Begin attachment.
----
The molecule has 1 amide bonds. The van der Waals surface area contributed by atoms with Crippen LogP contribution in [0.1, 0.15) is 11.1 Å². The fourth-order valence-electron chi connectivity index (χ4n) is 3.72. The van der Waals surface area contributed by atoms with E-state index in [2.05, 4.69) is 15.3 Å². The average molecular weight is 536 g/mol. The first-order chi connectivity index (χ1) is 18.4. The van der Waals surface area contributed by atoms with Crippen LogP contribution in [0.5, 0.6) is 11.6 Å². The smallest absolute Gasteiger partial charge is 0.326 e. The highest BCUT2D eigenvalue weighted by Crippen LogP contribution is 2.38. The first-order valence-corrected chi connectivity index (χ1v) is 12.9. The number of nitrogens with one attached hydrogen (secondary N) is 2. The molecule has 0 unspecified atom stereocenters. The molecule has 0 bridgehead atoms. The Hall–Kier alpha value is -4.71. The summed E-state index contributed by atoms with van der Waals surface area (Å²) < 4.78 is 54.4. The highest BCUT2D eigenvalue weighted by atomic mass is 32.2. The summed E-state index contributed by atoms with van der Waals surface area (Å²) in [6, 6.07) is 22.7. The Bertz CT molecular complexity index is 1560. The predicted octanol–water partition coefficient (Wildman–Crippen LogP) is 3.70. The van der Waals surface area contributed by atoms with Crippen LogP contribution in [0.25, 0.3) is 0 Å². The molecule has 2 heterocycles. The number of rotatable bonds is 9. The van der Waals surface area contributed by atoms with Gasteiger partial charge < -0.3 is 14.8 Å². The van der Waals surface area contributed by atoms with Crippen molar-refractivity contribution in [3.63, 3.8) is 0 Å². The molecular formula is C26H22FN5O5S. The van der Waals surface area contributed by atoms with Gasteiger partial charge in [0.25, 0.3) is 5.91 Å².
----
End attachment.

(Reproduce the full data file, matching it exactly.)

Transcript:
The molecule has 1 amide bonds. The van der Waals surface area contributed by atoms with Crippen LogP contribution in [0.1, 0.15) is 11.1 Å². The fourth-order valence-electron chi connectivity index (χ4n) is 3.72. The van der Waals surface area contributed by atoms with E-state index in [2.05, 4.69) is 15.3 Å². The average molecular weight is 536 g/mol. The first-order chi connectivity index (χ1) is 18.4. The van der Waals surface area contributed by atoms with Crippen LogP contribution in [0.5, 0.6) is 11.6 Å². The smallest absolute Gasteiger partial charge is 0.326 e. The highest BCUT2D eigenvalue weighted by Crippen LogP contribution is 2.38. The first-order valence-corrected chi connectivity index (χ1v) is 12.9. The number of nitrogens with one attached hydrogen (secondary N) is 2. The molecule has 0 unspecified atom stereocenters. The molecule has 0 bridgehead atoms. The Hall–Kier alpha value is -4.71. The summed E-state index contributed by atoms with van der Waals surface area (Å²) < 4.78 is 54.4. The highest BCUT2D eigenvalue weighted by atomic mass is 32.2. The summed E-state index contributed by atoms with van der Waals surface area (Å²) in [6, 6.07) is 22.7. The Bertz CT molecular complexity index is 1560. The predicted octanol–water partition coefficient (Wildman–Crippen LogP) is 3.70. The van der Waals surface area contributed by atoms with Crippen LogP contribution in [0.25, 0.3) is 0 Å². The molecule has 2 heterocycles. The number of rotatable bonds is 9. The van der Waals surface area contributed by atoms with Gasteiger partial charge < -0.3 is 14.8 Å². The van der Waals surface area contributed by atoms with Crippen molar-refractivity contribution in [3.63, 3.8) is 0 Å². The molecular formula is C26H22FN5O5S. The van der Waals surface area contributed by atoms with Gasteiger partial charge in [0.25, 0.3) is 5.91 Å².